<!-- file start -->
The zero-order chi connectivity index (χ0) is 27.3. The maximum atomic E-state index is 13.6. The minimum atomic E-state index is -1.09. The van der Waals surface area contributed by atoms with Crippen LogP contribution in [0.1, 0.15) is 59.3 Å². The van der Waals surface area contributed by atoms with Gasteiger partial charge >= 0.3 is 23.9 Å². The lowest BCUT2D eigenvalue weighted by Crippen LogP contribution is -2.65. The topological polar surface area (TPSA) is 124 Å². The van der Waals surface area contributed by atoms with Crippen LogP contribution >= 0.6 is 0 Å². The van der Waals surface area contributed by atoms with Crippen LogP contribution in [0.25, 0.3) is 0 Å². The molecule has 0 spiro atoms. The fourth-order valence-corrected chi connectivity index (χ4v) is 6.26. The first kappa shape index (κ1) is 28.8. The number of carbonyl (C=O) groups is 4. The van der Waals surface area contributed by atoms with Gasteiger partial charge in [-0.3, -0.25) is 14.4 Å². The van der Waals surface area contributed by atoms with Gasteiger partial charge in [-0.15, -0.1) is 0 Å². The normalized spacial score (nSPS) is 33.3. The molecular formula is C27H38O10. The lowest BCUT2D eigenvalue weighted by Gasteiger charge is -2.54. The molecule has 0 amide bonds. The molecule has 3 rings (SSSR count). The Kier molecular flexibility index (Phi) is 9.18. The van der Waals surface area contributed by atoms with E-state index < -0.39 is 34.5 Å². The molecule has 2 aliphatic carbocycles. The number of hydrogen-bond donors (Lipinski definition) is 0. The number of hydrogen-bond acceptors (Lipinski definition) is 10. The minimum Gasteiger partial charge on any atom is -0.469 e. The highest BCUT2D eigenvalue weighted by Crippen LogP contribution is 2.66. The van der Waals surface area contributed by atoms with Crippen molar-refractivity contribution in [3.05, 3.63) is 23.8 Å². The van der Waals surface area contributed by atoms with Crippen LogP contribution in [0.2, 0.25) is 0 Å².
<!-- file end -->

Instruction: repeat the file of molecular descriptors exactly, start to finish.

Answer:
The zero-order chi connectivity index (χ0) is 27.3. The maximum atomic E-state index is 13.6. The minimum atomic E-state index is -1.09. The van der Waals surface area contributed by atoms with Crippen LogP contribution in [0.1, 0.15) is 59.3 Å². The van der Waals surface area contributed by atoms with Gasteiger partial charge >= 0.3 is 23.9 Å². The lowest BCUT2D eigenvalue weighted by Crippen LogP contribution is -2.65. The topological polar surface area (TPSA) is 124 Å². The van der Waals surface area contributed by atoms with Crippen LogP contribution >= 0.6 is 0 Å². The van der Waals surface area contributed by atoms with Crippen LogP contribution in [0.25, 0.3) is 0 Å². The molecule has 0 spiro atoms. The fourth-order valence-corrected chi connectivity index (χ4v) is 6.26. The first kappa shape index (κ1) is 28.8. The number of carbonyl (C=O) groups is 4. The van der Waals surface area contributed by atoms with Gasteiger partial charge in [-0.3, -0.25) is 14.4 Å². The van der Waals surface area contributed by atoms with Gasteiger partial charge in [-0.15, -0.1) is 0 Å². The normalized spacial score (nSPS) is 33.3. The molecular formula is C27H38O10. The lowest BCUT2D eigenvalue weighted by Gasteiger charge is -2.54. The molecule has 0 amide bonds. The molecule has 3 rings (SSSR count). The Kier molecular flexibility index (Phi) is 9.18. The van der Waals surface area contributed by atoms with E-state index < -0.39 is 34.5 Å². The molecule has 2 aliphatic carbocycles. The number of hydrogen-bond donors (Lipinski definition) is 0. The number of hydrogen-bond acceptors (Lipinski definition) is 10. The minimum Gasteiger partial charge on any atom is -0.469 e. The highest BCUT2D eigenvalue weighted by Crippen LogP contribution is 2.66. The van der Waals surface area contributed by atoms with Crippen molar-refractivity contribution in [3.05, 3.63) is 23.8 Å². The van der Waals surface area contributed by atoms with Crippen LogP contribution in [0.2, 0.25) is 0 Å².